And when it was time to learn how to ride a bicycle, you pushed us down a hill on one, and I don't think we dared to fall. I can still hear you yelling “stop, stop,” which I couldn't because the damned chain had fallen off. It seemed I couldn't do anything right.

There's a certain insanity in having to get it right, now, and now, and now again, and feeling it never can be.

And maybe I was a disappointment, and maybe in the ultimate act of cutting my own nose to spite my face, I became a disappointment to punish your sorry ass, to deny you the one pleasure it might have been in my ability to give you. I am sorry for that. It's a kind of stupid way to go through life.

And speaking to Dahlia recently, I get my floundering left her subject to all sorts of hell before she up and left. So I regret that as well.

So I am sorry I am not “successful.” I don't even know what that means. Sometimes I feel like I've tried so damned hard. I came back to this crazy land (which probably is the right place for a Jew to be), I've raised amazing kids, and somehow that's not enough.

And maybe that's my next stage. Colonel Sanders didn't really make a dent with his chicken until he was 49, the first franchise opening when he was 62. Maybe there's hope for me yet.

And alcohol, she's one jealous bitch of a mistress, and I don't know if she is born of anger, or regret, or loss, but I've hated her, and tried to appease her, and tried to love her, and wanted to kill her.

And she's made me indifferent. I've walked in to find you on the floor, and said to myself “I wonder if he's dead.” So I went over to check you were breathing - you were - and went about my business.

And I wondered what it was that took my father away. I got moments. I remember you trotting up a hill at Surprise Lake, putting the counselors half your age to shame, walking up the hill to my cabin. And there were walks, and bicycle rides, and trips, and visits to the Trelewicz's and the Sarris'. I enjoyed my ride to middle school with you. And you came along to the piloting course, and the gun range.

But you always came home to her, and I didn't muster the strength to stand on my own, to step out to be a hero (you told me when I came to Israel the summer I was fifteen, “Don't be a hero“), and I think it's the one thing I would have liked to be, the gift I never gave myself, to know myself as courageous, to having fear and acting anyway. I might have actually made you proud of me; and I might be dead, but that's a small price to pay.

Last Act

But you've mellowed. I say I'm coming to visit, and you are excited (the disappointment only comes later). I'm happy to spend hours with you on the phone. I'm tickled to have my kids talk to you. I end up learning things I never knew, probably because they can talk to you from an easier place. I just wish it didn't take so damned long to get here.

You've a new community. Your Senior Men's Association might not exactly be your tribe, but it's the closest thing you've had in a long time. They're not the people you used to carouse with, but they've all caroused in their own way.

They say you are who you are either because of your parents or in spite of them. “Who is they?” you might bark.

Well whatever you did, or didn't, you fathered some pretty amazing people, and that at least you can be proud of.

And then I ask how do you measure success? Is a life measured in money, or moments, or the people you leave behind. We don't go about this very business like. A business has a plan. If it's innovative, or cutting edge, it often fails to meet its plan, or has to pivot in a different direction. We can still measure against our plan and see if we stack up.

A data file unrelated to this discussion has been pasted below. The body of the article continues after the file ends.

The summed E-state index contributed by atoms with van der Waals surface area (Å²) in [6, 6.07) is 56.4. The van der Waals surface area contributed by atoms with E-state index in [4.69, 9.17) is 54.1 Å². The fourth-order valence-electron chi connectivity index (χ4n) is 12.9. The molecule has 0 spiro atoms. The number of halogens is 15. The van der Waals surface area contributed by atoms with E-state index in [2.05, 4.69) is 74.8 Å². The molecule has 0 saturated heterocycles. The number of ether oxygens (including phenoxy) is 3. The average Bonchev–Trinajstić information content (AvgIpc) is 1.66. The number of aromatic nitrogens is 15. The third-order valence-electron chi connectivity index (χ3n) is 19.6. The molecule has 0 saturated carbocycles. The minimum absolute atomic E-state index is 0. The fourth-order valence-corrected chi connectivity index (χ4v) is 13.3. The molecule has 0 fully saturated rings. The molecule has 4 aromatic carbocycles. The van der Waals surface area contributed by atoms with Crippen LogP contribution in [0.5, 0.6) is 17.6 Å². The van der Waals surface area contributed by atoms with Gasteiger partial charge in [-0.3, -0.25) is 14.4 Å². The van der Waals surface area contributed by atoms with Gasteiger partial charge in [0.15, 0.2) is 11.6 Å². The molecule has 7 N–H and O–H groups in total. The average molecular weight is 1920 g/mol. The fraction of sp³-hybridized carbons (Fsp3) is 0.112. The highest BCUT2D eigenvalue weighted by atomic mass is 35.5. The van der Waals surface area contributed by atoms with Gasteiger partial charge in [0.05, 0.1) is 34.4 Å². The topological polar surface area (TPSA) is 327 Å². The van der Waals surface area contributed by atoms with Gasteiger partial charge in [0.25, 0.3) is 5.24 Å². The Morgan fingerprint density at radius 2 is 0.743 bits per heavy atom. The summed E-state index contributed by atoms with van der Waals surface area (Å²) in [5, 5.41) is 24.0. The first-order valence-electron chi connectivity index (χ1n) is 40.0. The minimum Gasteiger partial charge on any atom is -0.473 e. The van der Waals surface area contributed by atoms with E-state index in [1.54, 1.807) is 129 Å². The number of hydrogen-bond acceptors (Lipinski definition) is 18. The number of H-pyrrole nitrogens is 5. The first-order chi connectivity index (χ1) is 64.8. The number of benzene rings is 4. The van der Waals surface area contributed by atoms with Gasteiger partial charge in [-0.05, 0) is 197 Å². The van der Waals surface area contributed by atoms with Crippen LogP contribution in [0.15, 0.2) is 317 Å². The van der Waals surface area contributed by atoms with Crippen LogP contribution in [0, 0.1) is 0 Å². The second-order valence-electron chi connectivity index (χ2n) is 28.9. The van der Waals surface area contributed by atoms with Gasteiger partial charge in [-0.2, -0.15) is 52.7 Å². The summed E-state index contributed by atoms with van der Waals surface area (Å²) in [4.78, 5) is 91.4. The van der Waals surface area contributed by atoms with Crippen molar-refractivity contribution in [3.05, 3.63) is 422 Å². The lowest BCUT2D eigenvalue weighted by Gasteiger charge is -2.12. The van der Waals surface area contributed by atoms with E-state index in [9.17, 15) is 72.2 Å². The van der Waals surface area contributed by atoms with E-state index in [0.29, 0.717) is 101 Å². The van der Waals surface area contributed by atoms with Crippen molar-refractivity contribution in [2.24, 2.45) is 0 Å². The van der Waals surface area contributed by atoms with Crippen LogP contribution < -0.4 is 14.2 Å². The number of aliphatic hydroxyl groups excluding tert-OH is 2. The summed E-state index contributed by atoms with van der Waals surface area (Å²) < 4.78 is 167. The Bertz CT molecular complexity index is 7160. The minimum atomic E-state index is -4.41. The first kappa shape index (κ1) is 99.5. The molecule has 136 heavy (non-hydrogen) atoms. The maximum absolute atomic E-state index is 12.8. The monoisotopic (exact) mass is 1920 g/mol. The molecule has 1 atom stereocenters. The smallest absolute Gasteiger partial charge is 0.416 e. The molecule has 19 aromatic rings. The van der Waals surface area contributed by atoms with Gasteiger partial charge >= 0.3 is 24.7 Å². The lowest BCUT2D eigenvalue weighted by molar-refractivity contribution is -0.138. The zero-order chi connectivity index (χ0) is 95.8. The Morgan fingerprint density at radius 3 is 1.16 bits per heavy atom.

Maybe it's time to set a measure for life. You can pick what you got, a wife who loves you, three amazing (even if all disappointing in their own way) children, two advanced degrees among them, children who still talk to you, and care for you, and want something to do with you, five grandsons who mostly seem to be moving in the right direction, people you can talk to and contribute to, and you can call it a win.

Or you can look at what's not, or not as you wished: a beautiful Dahlia without a family, an whip-smart son who seems to be wasting his potential, a Miriam who “is not the same since her accident,” another day at the beach, and say the plan failed.

I know you've touched a lot of lives, you ran businesses with integrity, you had our back, whether we felt that way or not, you were a friend and trusted colleague, you held yourself to the highest standards, even when those around you would have been fine with less.

You've loved, and laughed, and hurt, and cried in ways I'm sure I'll never know. And I'm sure I've contributed to all of those.

And you've touched people in ways no one will ever know. But that game is run, and you should know it was well played, and it was always enough. It couldn't be otherwise.

And we'll do you proud, and it might not look the way you thought it would, but it will have to be enough, because it can't be any other way.

I love you, and I miss you, and I'm looking forward to spending July with you, and I hope it's not our last.

But it may be, and that's why I went on, for pages and pages again. Yes, I'm a writer, and yes, I probably have “better things to do,” but I can't think of any right now.

So help me please with what I got right, or wrong, what I missed, how you'd like to be remembered, and maybe what we can do to make the rest of our lives together something like what you'd imagined they might be.

We've still got an act to finish. Let's make it worth our time.

Pop and some of his friends
Pop and Friends
Pop on the beach late 96
Papa at the beach in the winter (1996/7).

Remembering Cousin Yakov

The View From Kiryat Anavim Cemetery

© 2019 David R. Herz